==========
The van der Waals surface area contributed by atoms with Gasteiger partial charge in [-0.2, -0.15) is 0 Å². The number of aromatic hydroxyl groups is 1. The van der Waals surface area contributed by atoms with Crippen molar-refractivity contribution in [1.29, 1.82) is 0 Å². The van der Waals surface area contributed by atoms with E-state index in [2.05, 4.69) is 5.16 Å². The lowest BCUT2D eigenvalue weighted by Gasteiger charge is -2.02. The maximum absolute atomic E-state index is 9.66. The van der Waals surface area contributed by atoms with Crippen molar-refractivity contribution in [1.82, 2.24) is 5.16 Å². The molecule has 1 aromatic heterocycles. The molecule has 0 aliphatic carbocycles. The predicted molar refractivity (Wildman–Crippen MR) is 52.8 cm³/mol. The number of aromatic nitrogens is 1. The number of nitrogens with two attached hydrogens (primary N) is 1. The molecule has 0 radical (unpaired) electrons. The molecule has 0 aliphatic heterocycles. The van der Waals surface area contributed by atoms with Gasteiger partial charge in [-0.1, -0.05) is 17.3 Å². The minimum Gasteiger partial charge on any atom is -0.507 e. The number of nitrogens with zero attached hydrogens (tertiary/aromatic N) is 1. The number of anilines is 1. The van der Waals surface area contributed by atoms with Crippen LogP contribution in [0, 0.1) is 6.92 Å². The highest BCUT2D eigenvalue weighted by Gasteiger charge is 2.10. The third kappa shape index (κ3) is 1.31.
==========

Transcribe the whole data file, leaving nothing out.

The van der Waals surface area contributed by atoms with Gasteiger partial charge in [-0.2, -0.15) is 0 Å². The number of aromatic hydroxyl groups is 1. The van der Waals surface area contributed by atoms with Crippen molar-refractivity contribution in [1.29, 1.82) is 0 Å². The van der Waals surface area contributed by atoms with E-state index in [2.05, 4.69) is 5.16 Å². The lowest BCUT2D eigenvalue weighted by Gasteiger charge is -2.02. The maximum absolute atomic E-state index is 9.66. The van der Waals surface area contributed by atoms with Crippen molar-refractivity contribution in [1.82, 2.24) is 5.16 Å². The molecule has 1 aromatic heterocycles. The molecule has 0 aliphatic carbocycles. The predicted molar refractivity (Wildman–Crippen MR) is 52.8 cm³/mol. The number of aromatic nitrogens is 1. The number of nitrogens with two attached hydrogens (primary N) is 1. The molecule has 0 radical (unpaired) electrons. The molecule has 0 aliphatic heterocycles. The van der Waals surface area contributed by atoms with Gasteiger partial charge in [-0.1, -0.05) is 17.3 Å². The minimum Gasteiger partial charge on any atom is -0.507 e. The number of nitrogens with zero attached hydrogens (tertiary/aromatic N) is 1. The number of anilines is 1. The van der Waals surface area contributed by atoms with Crippen LogP contribution in [0, 0.1) is 6.92 Å². The highest BCUT2D eigenvalue weighted by Gasteiger charge is 2.10. The third kappa shape index (κ3) is 1.31.